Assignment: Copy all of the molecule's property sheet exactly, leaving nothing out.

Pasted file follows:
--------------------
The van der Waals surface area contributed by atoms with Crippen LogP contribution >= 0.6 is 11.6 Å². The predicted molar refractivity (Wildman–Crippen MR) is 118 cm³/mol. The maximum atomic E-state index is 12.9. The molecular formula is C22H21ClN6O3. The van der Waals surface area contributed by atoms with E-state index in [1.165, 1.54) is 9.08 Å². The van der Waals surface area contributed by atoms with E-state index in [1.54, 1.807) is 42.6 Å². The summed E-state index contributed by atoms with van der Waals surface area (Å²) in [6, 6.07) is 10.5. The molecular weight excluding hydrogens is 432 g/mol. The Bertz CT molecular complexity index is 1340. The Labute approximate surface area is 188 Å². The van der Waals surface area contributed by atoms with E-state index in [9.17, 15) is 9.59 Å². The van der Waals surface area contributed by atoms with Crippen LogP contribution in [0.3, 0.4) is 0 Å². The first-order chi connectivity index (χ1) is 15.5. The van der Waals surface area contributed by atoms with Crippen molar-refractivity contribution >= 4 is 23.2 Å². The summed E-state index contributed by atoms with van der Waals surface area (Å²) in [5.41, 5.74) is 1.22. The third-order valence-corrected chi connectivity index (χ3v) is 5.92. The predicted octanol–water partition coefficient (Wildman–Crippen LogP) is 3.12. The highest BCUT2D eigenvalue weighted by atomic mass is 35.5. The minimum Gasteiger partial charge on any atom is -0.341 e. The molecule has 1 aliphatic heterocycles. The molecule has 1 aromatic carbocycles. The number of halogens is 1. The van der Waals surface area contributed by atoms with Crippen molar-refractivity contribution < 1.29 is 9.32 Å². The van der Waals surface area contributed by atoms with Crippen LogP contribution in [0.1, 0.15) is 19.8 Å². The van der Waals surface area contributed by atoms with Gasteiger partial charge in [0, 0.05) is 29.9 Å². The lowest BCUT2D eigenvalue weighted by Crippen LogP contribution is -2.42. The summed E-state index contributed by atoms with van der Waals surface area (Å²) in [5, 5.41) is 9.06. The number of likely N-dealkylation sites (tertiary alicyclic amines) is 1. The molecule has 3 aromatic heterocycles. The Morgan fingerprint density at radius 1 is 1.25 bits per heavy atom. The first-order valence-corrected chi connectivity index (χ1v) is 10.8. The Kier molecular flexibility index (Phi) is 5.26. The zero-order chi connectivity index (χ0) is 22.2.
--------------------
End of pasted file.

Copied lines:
The van der Waals surface area contributed by atoms with Crippen LogP contribution >= 0.6 is 11.6 Å². The predicted molar refractivity (Wildman–Crippen MR) is 118 cm³/mol. The maximum atomic E-state index is 12.9. The molecular formula is C22H21ClN6O3. The van der Waals surface area contributed by atoms with E-state index in [1.165, 1.54) is 9.08 Å². The van der Waals surface area contributed by atoms with E-state index in [1.54, 1.807) is 42.6 Å². The summed E-state index contributed by atoms with van der Waals surface area (Å²) in [6, 6.07) is 10.5. The molecular weight excluding hydrogens is 432 g/mol. The Bertz CT molecular complexity index is 1340. The Labute approximate surface area is 188 Å². The van der Waals surface area contributed by atoms with E-state index in [9.17, 15) is 9.59 Å². The van der Waals surface area contributed by atoms with Crippen LogP contribution in [0.3, 0.4) is 0 Å². The first-order chi connectivity index (χ1) is 15.5. The van der Waals surface area contributed by atoms with Crippen molar-refractivity contribution >= 4 is 23.2 Å². The summed E-state index contributed by atoms with van der Waals surface area (Å²) in [5.41, 5.74) is 1.22. The third-order valence-corrected chi connectivity index (χ3v) is 5.92. The predicted octanol–water partition coefficient (Wildman–Crippen LogP) is 3.12. The highest BCUT2D eigenvalue weighted by atomic mass is 35.5. The minimum Gasteiger partial charge on any atom is -0.341 e. The molecule has 1 aliphatic heterocycles. The molecule has 1 aromatic carbocycles. The number of halogens is 1. The van der Waals surface area contributed by atoms with Crippen molar-refractivity contribution < 1.29 is 9.32 Å². The van der Waals surface area contributed by atoms with Crippen LogP contribution in [0.1, 0.15) is 19.8 Å². The van der Waals surface area contributed by atoms with Gasteiger partial charge in [0, 0.05) is 29.9 Å². The lowest BCUT2D eigenvalue weighted by Crippen LogP contribution is -2.42. The summed E-state index contributed by atoms with van der Waals surface area (Å²) in [5, 5.41) is 9.06. The number of likely N-dealkylation sites (tertiary alicyclic amines) is 1. The molecule has 3 aromatic heterocycles. The Morgan fingerprint density at radius 1 is 1.25 bits per heavy atom. The first-order valence-corrected chi connectivity index (χ1v) is 10.8. The Kier molecular flexibility index (Phi) is 5.26. The zero-order chi connectivity index (χ0) is 22.2.